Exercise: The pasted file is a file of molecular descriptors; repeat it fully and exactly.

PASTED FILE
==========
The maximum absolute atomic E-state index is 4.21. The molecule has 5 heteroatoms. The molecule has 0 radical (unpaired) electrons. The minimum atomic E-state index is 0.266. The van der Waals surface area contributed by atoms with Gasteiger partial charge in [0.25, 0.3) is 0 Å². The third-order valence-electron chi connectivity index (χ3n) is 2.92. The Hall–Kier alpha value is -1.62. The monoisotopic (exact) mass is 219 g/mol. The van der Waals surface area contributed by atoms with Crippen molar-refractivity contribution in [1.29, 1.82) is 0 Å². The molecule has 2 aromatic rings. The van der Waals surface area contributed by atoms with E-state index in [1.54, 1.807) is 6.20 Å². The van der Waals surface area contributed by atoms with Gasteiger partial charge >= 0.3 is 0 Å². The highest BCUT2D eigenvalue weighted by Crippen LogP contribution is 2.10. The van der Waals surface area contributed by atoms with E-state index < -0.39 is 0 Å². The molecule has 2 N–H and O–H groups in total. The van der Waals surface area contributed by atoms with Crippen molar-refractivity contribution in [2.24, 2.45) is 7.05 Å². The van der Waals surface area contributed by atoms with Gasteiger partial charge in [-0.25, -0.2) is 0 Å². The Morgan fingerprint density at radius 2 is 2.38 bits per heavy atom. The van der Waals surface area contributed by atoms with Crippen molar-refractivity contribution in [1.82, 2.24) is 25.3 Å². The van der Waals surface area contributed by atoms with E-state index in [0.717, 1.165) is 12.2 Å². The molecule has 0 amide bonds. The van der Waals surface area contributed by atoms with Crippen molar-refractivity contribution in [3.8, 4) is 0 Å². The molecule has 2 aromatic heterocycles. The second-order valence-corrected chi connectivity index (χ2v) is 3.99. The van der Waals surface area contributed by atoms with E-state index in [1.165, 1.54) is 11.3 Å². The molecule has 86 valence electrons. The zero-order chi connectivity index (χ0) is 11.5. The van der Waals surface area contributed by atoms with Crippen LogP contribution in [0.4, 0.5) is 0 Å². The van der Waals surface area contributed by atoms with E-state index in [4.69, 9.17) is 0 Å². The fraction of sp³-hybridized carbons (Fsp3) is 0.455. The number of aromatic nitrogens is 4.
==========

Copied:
The maximum absolute atomic E-state index is 4.21. The molecule has 5 heteroatoms. The molecule has 0 radical (unpaired) electrons. The minimum atomic E-state index is 0.266. The van der Waals surface area contributed by atoms with Gasteiger partial charge in [0.25, 0.3) is 0 Å². The third-order valence-electron chi connectivity index (χ3n) is 2.92. The Hall–Kier alpha value is -1.62. The monoisotopic (exact) mass is 219 g/mol. The van der Waals surface area contributed by atoms with Crippen molar-refractivity contribution in [1.29, 1.82) is 0 Å². The molecule has 2 aromatic rings. The van der Waals surface area contributed by atoms with E-state index in [1.54, 1.807) is 6.20 Å². The van der Waals surface area contributed by atoms with Gasteiger partial charge >= 0.3 is 0 Å². The highest BCUT2D eigenvalue weighted by Crippen LogP contribution is 2.10. The van der Waals surface area contributed by atoms with E-state index < -0.39 is 0 Å². The molecule has 2 N–H and O–H groups in total. The van der Waals surface area contributed by atoms with Crippen molar-refractivity contribution in [2.24, 2.45) is 7.05 Å². The van der Waals surface area contributed by atoms with Gasteiger partial charge in [-0.25, -0.2) is 0 Å². The Morgan fingerprint density at radius 2 is 2.38 bits per heavy atom. The van der Waals surface area contributed by atoms with Crippen molar-refractivity contribution in [1.82, 2.24) is 25.3 Å². The van der Waals surface area contributed by atoms with E-state index in [0.717, 1.165) is 12.2 Å². The molecule has 0 amide bonds. The van der Waals surface area contributed by atoms with Crippen molar-refractivity contribution in [3.8, 4) is 0 Å². The molecule has 2 aromatic heterocycles. The second-order valence-corrected chi connectivity index (χ2v) is 3.99. The van der Waals surface area contributed by atoms with E-state index in [1.165, 1.54) is 11.3 Å². The molecule has 86 valence electrons. The zero-order chi connectivity index (χ0) is 11.5. The van der Waals surface area contributed by atoms with Crippen LogP contribution in [0.4, 0.5) is 0 Å². The van der Waals surface area contributed by atoms with E-state index in [4.69, 9.17) is 0 Å². The fraction of sp³-hybridized carbons (Fsp3) is 0.455. The number of aromatic nitrogens is 4.